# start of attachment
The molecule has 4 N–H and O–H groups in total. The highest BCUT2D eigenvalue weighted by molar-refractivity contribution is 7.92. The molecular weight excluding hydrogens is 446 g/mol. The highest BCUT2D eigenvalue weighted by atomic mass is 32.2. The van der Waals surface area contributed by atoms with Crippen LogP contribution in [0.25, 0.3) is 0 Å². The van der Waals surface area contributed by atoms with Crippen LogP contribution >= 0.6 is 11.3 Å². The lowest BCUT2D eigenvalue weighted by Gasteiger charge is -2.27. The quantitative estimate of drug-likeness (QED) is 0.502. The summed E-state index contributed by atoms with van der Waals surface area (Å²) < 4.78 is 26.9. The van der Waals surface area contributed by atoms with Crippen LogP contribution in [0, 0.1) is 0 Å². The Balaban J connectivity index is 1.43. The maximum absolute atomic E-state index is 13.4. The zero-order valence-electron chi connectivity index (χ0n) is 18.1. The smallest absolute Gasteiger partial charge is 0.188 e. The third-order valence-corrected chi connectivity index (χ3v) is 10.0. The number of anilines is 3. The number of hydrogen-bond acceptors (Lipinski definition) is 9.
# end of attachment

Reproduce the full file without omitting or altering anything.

The molecule has 4 N–H and O–H groups in total. The highest BCUT2D eigenvalue weighted by molar-refractivity contribution is 7.92. The molecular weight excluding hydrogens is 446 g/mol. The highest BCUT2D eigenvalue weighted by atomic mass is 32.2. The van der Waals surface area contributed by atoms with Crippen LogP contribution in [0.25, 0.3) is 0 Å². The van der Waals surface area contributed by atoms with Crippen LogP contribution >= 0.6 is 11.3 Å². The lowest BCUT2D eigenvalue weighted by Gasteiger charge is -2.27. The quantitative estimate of drug-likeness (QED) is 0.502. The summed E-state index contributed by atoms with van der Waals surface area (Å²) < 4.78 is 26.9. The van der Waals surface area contributed by atoms with Crippen LogP contribution in [0, 0.1) is 0 Å². The Balaban J connectivity index is 1.43. The maximum absolute atomic E-state index is 13.4. The zero-order valence-electron chi connectivity index (χ0n) is 18.1. The smallest absolute Gasteiger partial charge is 0.188 e. The third-order valence-corrected chi connectivity index (χ3v) is 10.0. The number of anilines is 3. The number of hydrogen-bond acceptors (Lipinski definition) is 9.